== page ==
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Monogamy vs. Non-Monogamy: Can Fooling Around OUTSIDE Your Marriage...Actually SAVE It?

Updated: Apr 11


We counsel over 200 gay and lesbian couples a year in our workshops and therapy sessions.


One of the most frequently asked questions we get year after year is...


"What do you think about monogamy and same-sex couples?"


I love this question.


Back in 2011, The New York Times Magazine published a fascinating article on the topic.


In it, Dan Savage, one of America's leading human sexuality journalists, set out his thoughts on the matter.


Can monogamy kill a relationship?


While Savage acknowledged some of the advantages of monogamy, he also noted its drawbacks, which include "boredom, despair, lack of variety, sexual death, and being taken for granted.”


Instead, Savage enjoys a same-sex, long-term, committed union with his partner that he describes as "monogamish."


This is a term he coined for couples that are “mostly monogamous, but there’s a little allowance for the reality of desire for others and a variety of experiences and adventure and possibility.”


Being monogamish allows for both he and his partner to have "occasional infidelities," so long as they are open and honest about them with each other.


In fact, Savage believes "...a more flexible attitude within marriage may be just what the straight community needs. Treating monogamy, rather than honesty or joy or humor, as the main indicator of a successful marriage gives people unrealistic expectations of themselves and their partners. And that, Savage says, destroys more families than it saves."


If non-monogamy is so popular in the gay community, why don't I know many couples who practice it?


Few couples that practice non-monogamy want to be identified as non-monogamous by outsiders.


Since 2006, Colleen Hoff at the SFSU Center for Research on Gender and Sexuality and the Gay Couples Study have published plenty of research on the epidemiology of non-monogamy in the gay community (see Beyond Monogamy: Lessons from Long-Term Male Couples In Non-Monogamous Relationships).


They estimate that about half of the couples in the study had some version of non-monogamy in their relationship, and cycling in and out of non-monogamous phases were the norm for such couples.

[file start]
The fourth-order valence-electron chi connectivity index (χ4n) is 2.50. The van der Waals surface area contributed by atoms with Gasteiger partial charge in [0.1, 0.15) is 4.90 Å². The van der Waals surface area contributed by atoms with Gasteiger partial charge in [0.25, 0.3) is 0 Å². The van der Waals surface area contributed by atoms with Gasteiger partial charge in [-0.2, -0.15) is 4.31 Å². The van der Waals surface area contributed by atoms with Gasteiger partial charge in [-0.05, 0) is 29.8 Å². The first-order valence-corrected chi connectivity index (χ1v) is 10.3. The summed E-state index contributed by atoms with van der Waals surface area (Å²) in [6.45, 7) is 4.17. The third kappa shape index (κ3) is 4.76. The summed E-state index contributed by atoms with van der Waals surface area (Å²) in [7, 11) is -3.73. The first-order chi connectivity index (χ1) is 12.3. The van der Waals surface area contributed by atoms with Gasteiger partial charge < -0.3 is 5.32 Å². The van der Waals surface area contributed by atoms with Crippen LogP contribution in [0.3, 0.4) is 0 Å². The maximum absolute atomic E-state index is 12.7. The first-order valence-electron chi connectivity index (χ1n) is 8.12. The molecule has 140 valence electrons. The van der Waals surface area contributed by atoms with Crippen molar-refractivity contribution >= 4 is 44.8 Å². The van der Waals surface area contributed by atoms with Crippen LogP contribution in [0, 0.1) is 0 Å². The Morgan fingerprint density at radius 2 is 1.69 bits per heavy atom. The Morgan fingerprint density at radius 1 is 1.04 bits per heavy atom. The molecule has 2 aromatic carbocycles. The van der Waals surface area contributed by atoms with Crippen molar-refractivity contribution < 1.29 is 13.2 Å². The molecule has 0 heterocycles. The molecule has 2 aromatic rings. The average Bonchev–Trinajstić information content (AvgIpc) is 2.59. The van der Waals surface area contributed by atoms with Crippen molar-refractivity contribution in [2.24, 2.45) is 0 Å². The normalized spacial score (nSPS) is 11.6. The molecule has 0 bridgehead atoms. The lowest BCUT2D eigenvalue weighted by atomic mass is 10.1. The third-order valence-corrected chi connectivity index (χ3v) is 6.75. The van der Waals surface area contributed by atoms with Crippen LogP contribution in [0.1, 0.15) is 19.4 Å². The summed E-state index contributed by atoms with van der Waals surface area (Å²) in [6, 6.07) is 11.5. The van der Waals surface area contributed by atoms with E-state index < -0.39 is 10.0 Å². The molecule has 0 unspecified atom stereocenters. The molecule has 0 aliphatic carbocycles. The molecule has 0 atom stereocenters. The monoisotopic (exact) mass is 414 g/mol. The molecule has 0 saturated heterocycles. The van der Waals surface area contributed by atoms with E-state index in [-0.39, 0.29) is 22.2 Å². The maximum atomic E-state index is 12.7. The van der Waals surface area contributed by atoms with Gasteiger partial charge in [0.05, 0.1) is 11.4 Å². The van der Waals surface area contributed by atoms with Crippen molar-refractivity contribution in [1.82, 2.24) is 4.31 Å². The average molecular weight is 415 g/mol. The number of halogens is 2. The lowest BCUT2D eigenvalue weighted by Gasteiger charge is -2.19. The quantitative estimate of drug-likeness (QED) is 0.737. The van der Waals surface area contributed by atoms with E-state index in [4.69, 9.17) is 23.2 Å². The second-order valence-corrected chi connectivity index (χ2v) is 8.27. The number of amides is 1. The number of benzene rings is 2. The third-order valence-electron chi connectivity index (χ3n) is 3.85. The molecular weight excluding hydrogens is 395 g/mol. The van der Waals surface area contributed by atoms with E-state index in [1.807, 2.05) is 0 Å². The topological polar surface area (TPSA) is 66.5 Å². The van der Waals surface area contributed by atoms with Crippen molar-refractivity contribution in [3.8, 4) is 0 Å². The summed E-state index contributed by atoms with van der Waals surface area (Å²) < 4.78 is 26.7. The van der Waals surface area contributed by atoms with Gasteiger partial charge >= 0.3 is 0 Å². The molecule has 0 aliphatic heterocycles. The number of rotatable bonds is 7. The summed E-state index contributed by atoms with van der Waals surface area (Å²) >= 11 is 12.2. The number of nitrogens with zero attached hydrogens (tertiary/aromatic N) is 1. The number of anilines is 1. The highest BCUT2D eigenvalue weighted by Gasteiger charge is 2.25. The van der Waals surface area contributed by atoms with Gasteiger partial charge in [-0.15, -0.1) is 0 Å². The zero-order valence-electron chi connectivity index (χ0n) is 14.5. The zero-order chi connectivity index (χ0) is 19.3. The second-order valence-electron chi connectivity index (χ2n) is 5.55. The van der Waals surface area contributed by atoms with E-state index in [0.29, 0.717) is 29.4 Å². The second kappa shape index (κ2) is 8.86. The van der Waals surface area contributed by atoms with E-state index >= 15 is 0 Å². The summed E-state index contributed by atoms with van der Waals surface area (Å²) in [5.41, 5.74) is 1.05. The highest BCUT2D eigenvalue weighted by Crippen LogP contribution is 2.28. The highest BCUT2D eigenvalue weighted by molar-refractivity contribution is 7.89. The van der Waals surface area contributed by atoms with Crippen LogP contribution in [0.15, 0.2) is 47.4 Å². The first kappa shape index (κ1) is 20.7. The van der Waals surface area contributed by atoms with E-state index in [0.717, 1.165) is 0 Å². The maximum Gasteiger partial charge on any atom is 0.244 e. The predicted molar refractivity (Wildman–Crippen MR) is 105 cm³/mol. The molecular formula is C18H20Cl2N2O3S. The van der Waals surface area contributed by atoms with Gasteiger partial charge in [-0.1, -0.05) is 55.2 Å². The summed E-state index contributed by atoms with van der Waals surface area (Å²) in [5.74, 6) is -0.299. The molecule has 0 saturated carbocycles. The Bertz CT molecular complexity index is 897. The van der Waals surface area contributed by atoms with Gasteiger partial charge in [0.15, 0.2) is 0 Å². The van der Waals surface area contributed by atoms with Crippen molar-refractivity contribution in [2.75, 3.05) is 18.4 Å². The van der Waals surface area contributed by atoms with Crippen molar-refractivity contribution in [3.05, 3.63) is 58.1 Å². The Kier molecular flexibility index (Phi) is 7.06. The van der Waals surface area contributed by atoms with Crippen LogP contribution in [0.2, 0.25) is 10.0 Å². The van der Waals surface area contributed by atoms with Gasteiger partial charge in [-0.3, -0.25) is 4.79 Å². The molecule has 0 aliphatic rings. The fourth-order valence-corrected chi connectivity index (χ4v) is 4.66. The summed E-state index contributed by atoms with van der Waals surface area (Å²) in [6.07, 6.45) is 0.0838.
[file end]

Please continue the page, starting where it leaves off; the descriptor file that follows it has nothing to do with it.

What does the Gay Couples Institute think about non-monogamy in committed, long-term, same-sex relationships?

After having counselled over 2,500 gay and lesbian couples...


We see plenty of couples who have healthy monogamous relationships. And we see plenty of couples who have healthy non-monogamous relationships.


We see a lot of unhealthy monogamous relationships. We also see a lot of unhealthy non-monogamous relationships. (We define relationship health as having a Locke-Wallace Relationship Satisfaction score of over 85.)


Monogamy versus non-monogamy does not seem to be the major corollary with relationship health.


For this reason, we don't make any assertions as to the direction couples should take in that arena.


But one thing is for certain:


Non-monogamy that has been chosen unilaterally (which is where one partner wants it more than the other) results in the decline of relationship satisfaction.


What's more, non-monogamy status that is chosen during a period of emotional disengagement, where negative feelings are not being discussed and conflict is being avoided, usually results in the couple regretting the decision down the road.


All this is to say that you can have a healthy, satisfying, and fulfilling relationship whether you are monogamous or non-monogamous.


The key is what each partner wants and whether you know how to manage conflict within your partnership.


Do you want to go deeper into learning how you can navigate conflict in your relationship and make your partnership last?


Apply and schedule a call today.


Want to learn more about non-monogamy? Check out these pieces in Business Insider and Advocate, and also Savage's interview on The Colbert Report.

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